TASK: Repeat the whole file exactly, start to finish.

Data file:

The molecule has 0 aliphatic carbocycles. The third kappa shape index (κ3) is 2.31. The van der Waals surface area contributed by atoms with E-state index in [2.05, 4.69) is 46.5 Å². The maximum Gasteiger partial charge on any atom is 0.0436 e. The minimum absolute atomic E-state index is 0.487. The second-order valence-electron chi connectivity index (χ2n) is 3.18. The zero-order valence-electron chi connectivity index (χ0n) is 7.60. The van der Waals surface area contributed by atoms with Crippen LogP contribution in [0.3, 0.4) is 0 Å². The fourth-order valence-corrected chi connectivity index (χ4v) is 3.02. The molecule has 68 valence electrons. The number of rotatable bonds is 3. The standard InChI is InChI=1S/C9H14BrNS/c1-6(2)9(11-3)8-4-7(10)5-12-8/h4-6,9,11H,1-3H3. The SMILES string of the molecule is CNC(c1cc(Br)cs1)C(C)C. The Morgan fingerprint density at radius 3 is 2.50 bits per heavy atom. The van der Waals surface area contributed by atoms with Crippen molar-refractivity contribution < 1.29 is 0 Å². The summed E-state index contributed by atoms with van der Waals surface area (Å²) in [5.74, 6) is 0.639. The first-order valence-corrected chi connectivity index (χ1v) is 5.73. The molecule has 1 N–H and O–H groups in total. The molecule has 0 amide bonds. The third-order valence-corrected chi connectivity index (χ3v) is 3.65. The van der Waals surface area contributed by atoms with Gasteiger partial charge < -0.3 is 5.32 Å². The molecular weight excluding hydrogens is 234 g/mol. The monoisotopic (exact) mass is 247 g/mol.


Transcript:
The molecule has 0 aliphatic carbocycles. The third kappa shape index (κ3) is 2.31. The van der Waals surface area contributed by atoms with E-state index in [2.05, 4.69) is 46.5 Å². The maximum Gasteiger partial charge on any atom is 0.0436 e. The minimum absolute atomic E-state index is 0.487. The second-order valence-electron chi connectivity index (χ2n) is 3.18. The zero-order valence-electron chi connectivity index (χ0n) is 7.60. The van der Waals surface area contributed by atoms with Crippen LogP contribution in [0.3, 0.4) is 0 Å². The fourth-order valence-corrected chi connectivity index (χ4v) is 3.02. The molecule has 68 valence electrons. The number of rotatable bonds is 3. The standard InChI is InChI=1S/C9H14BrNS/c1-6(2)9(11-3)8-4-7(10)5-12-8/h4-6,9,11H,1-3H3. The SMILES string of the molecule is CNC(c1cc(Br)cs1)C(C)C. The Morgan fingerprint density at radius 3 is 2.50 bits per heavy atom. The van der Waals surface area contributed by atoms with Crippen molar-refractivity contribution < 1.29 is 0 Å². The summed E-state index contributed by atoms with van der Waals surface area (Å²) in [5.74, 6) is 0.639. The first-order valence-corrected chi connectivity index (χ1v) is 5.73. The molecule has 1 N–H and O–H groups in total. The molecule has 0 amide bonds. The third-order valence-corrected chi connectivity index (χ3v) is 3.65. The van der Waals surface area contributed by atoms with Gasteiger partial charge < -0.3 is 5.32 Å². The molecular weight excluding hydrogens is 234 g/mol. The monoisotopic (exact) mass is 247 g/mol.